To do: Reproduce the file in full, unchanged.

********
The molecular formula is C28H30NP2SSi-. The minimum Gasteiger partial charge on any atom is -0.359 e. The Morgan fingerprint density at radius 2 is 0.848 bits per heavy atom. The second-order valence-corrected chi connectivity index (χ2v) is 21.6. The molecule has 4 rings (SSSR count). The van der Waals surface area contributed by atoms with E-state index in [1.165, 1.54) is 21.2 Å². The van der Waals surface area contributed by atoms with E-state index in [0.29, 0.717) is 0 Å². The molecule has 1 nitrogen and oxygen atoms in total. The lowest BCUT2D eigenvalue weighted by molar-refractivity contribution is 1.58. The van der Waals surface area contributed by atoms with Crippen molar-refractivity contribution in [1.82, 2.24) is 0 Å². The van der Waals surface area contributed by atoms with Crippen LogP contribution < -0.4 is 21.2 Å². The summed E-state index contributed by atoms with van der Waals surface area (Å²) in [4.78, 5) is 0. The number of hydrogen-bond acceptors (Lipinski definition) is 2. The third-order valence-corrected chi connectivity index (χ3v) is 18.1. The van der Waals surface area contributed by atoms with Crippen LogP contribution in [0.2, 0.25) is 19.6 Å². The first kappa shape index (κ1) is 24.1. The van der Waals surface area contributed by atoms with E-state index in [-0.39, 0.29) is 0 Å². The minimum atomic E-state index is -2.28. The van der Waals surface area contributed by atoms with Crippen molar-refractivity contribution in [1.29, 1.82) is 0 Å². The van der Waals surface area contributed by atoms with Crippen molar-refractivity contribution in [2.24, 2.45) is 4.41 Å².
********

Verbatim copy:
The molecular formula is C28H30NP2SSi-. The minimum Gasteiger partial charge on any atom is -0.359 e. The Morgan fingerprint density at radius 2 is 0.848 bits per heavy atom. The second-order valence-corrected chi connectivity index (χ2v) is 21.6. The molecule has 4 rings (SSSR count). The van der Waals surface area contributed by atoms with E-state index in [1.165, 1.54) is 21.2 Å². The van der Waals surface area contributed by atoms with E-state index in [0.29, 0.717) is 0 Å². The molecule has 1 nitrogen and oxygen atoms in total. The lowest BCUT2D eigenvalue weighted by molar-refractivity contribution is 1.58. The van der Waals surface area contributed by atoms with Crippen molar-refractivity contribution in [1.82, 2.24) is 0 Å². The van der Waals surface area contributed by atoms with Crippen LogP contribution < -0.4 is 21.2 Å². The summed E-state index contributed by atoms with van der Waals surface area (Å²) in [4.78, 5) is 0. The number of hydrogen-bond acceptors (Lipinski definition) is 2. The third-order valence-corrected chi connectivity index (χ3v) is 18.1. The van der Waals surface area contributed by atoms with Crippen LogP contribution in [0.2, 0.25) is 19.6 Å². The first kappa shape index (κ1) is 24.1. The van der Waals surface area contributed by atoms with E-state index in [-0.39, 0.29) is 0 Å². The minimum atomic E-state index is -2.28. The van der Waals surface area contributed by atoms with Crippen molar-refractivity contribution in [1.29, 1.82) is 0 Å². The van der Waals surface area contributed by atoms with Crippen molar-refractivity contribution in [2.24, 2.45) is 4.41 Å².